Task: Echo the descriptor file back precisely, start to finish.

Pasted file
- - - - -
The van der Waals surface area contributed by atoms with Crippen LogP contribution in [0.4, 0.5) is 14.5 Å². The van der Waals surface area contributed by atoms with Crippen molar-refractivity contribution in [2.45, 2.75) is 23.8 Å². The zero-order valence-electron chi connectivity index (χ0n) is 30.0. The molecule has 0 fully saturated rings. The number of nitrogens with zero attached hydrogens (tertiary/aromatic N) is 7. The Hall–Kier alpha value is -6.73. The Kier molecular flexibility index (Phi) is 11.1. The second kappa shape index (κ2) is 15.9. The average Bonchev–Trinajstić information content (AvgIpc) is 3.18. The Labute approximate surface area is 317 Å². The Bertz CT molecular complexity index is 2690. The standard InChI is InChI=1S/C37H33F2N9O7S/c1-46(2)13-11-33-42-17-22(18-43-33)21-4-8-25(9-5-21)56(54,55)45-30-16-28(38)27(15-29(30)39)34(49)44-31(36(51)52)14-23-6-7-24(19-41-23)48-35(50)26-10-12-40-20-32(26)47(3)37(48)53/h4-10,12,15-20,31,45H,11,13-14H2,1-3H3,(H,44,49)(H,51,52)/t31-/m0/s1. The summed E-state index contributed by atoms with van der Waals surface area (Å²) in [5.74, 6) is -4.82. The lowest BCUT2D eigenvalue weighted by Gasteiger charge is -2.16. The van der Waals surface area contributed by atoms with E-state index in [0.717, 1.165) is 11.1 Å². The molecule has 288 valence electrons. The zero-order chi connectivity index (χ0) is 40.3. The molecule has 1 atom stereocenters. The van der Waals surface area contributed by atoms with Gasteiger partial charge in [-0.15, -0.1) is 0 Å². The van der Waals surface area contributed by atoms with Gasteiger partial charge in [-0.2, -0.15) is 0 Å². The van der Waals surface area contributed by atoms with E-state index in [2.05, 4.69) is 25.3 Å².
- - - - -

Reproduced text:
The van der Waals surface area contributed by atoms with Crippen LogP contribution in [0.4, 0.5) is 14.5 Å². The van der Waals surface area contributed by atoms with Crippen molar-refractivity contribution in [2.45, 2.75) is 23.8 Å². The zero-order valence-electron chi connectivity index (χ0n) is 30.0. The molecule has 0 fully saturated rings. The number of nitrogens with zero attached hydrogens (tertiary/aromatic N) is 7. The Hall–Kier alpha value is -6.73. The Kier molecular flexibility index (Phi) is 11.1. The second kappa shape index (κ2) is 15.9. The average Bonchev–Trinajstić information content (AvgIpc) is 3.18. The Labute approximate surface area is 317 Å². The Bertz CT molecular complexity index is 2690. The standard InChI is InChI=1S/C37H33F2N9O7S/c1-46(2)13-11-33-42-17-22(18-43-33)21-4-8-25(9-5-21)56(54,55)45-30-16-28(38)27(15-29(30)39)34(49)44-31(36(51)52)14-23-6-7-24(19-41-23)48-35(50)26-10-12-40-20-32(26)47(3)37(48)53/h4-10,12,15-20,31,45H,11,13-14H2,1-3H3,(H,44,49)(H,51,52)/t31-/m0/s1. The summed E-state index contributed by atoms with van der Waals surface area (Å²) in [5.74, 6) is -4.82. The lowest BCUT2D eigenvalue weighted by Gasteiger charge is -2.16. The van der Waals surface area contributed by atoms with E-state index in [0.717, 1.165) is 11.1 Å². The molecule has 288 valence electrons. The zero-order chi connectivity index (χ0) is 40.3. The molecule has 1 atom stereocenters. The van der Waals surface area contributed by atoms with Gasteiger partial charge in [-0.15, -0.1) is 0 Å². The van der Waals surface area contributed by atoms with Gasteiger partial charge in [-0.2, -0.15) is 0 Å². The van der Waals surface area contributed by atoms with E-state index in [2.05, 4.69) is 25.3 Å².